TCS Daily

A Carnival of Piracy

By Nick Schulz - April 14, 2005 12:00 AM

The current debate in the United States over how Americans will finance their retirements has focused so far on reforms to Social Security, such as President Bush's proposed private accounts. But as important as this debate is, America's retirement security depends in large measure on decisions that will not be made in Washington, but in places like Beijing, New Delhi, and Brasilia. And if recent developments in Brazil -- including an announced plan for theft of American and European property -- are any indicator, the future is worrisome.

To understand why this is so, ask the following question: Who will buy the assets that Baby Boomers have been accumulating to finance their retirements? Those are the trillions of dollars worth of stocks and other investments the Boomers are banking on to pay for their medical care, vacations to see loved ones and other expenses.

But the only way the Boomers can get the value out of these assets that they are expecting is if there are enough willing buyers available as they sell them. Since the Baby Boom in rich countries was followed by a deep Baby Bust, there currently aren't enough wealthy younger people in the developed world to absorb these asset sales at the prices the Boomers will demand. This means asset prices could collapse, sinking the Boomers' dreams of carefree retirements to Arizona and Florida.

But there is a potential solution, one outlined in a new book by Wharton business school professor Jeremy Siegel called "The Future for Investors."

"Many of the espoused solutions" to the developed world's demographic and retirement challenges, writes Siegel, "such as increasing payroll taxes, increasing immigration, and even increasing the savings rate, will do little to alleviate the problem, and some, such as increasing taxes, will make the situation worse" by harming economic growth.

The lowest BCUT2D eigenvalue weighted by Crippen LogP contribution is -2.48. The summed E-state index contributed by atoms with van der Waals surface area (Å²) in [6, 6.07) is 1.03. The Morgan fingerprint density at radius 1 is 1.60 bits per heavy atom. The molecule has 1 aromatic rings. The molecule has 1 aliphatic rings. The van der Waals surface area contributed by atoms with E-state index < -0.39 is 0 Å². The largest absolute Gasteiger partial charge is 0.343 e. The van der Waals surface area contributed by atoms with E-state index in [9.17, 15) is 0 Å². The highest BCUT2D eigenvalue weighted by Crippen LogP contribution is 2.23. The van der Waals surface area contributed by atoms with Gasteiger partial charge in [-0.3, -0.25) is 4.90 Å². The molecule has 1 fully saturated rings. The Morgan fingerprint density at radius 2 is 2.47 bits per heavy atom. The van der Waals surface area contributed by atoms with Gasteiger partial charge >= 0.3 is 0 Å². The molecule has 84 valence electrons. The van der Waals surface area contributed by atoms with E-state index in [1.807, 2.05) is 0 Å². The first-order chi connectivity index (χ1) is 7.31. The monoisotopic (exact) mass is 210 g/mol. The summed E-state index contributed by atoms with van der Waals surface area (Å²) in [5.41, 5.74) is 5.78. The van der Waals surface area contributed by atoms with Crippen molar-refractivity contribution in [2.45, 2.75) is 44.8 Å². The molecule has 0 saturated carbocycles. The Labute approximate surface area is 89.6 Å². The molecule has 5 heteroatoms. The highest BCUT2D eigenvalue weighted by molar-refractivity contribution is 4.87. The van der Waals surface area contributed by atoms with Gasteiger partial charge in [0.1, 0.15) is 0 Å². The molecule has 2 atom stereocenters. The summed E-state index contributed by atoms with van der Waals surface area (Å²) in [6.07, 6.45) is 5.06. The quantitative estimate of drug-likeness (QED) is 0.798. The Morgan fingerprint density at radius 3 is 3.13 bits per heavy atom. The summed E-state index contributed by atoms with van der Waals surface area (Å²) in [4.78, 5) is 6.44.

Much of the developing world's age picture, however, is much different. In countries like China, India, Indonesia and Brazil, there are abundant numbers of young workers. And they are the key to allowing us in developed nations to have our retirement cake and eat it, too.

If enough workers in the developing world become wealthy enough to help purchase the assets that retirees need to sell to finance their golden years, Boomers will be able to retire in comfort. Siegel calls this "The Global Solution."

How important is developing world growth for the U.S.? "If the developing world stops growing," Siegel estimates, "the retirement age in the United States would have to rise from sixty-two to seventy-seven."

Whether these developing countries grow quickly enough and wealthy enough remains to be seen. Just how fast they grow depends on some key decisions they are making in the next few years.

Several important developing countries, such as China, have experienced robust growth rates in recent years. But some of that growth has been fueled by what Wired magazine's Bruce Sterling has dubbed "the sham economy" -- knockoff versions software and movies, clothes, manufactured goods and drugs. In the sham economy, developing country firms illicitly profit on the intellectual property and the desirable brand names of the developed world's producers, everything from knockoff Nike shoes to Allison transmission parts to Electronic Arts video games.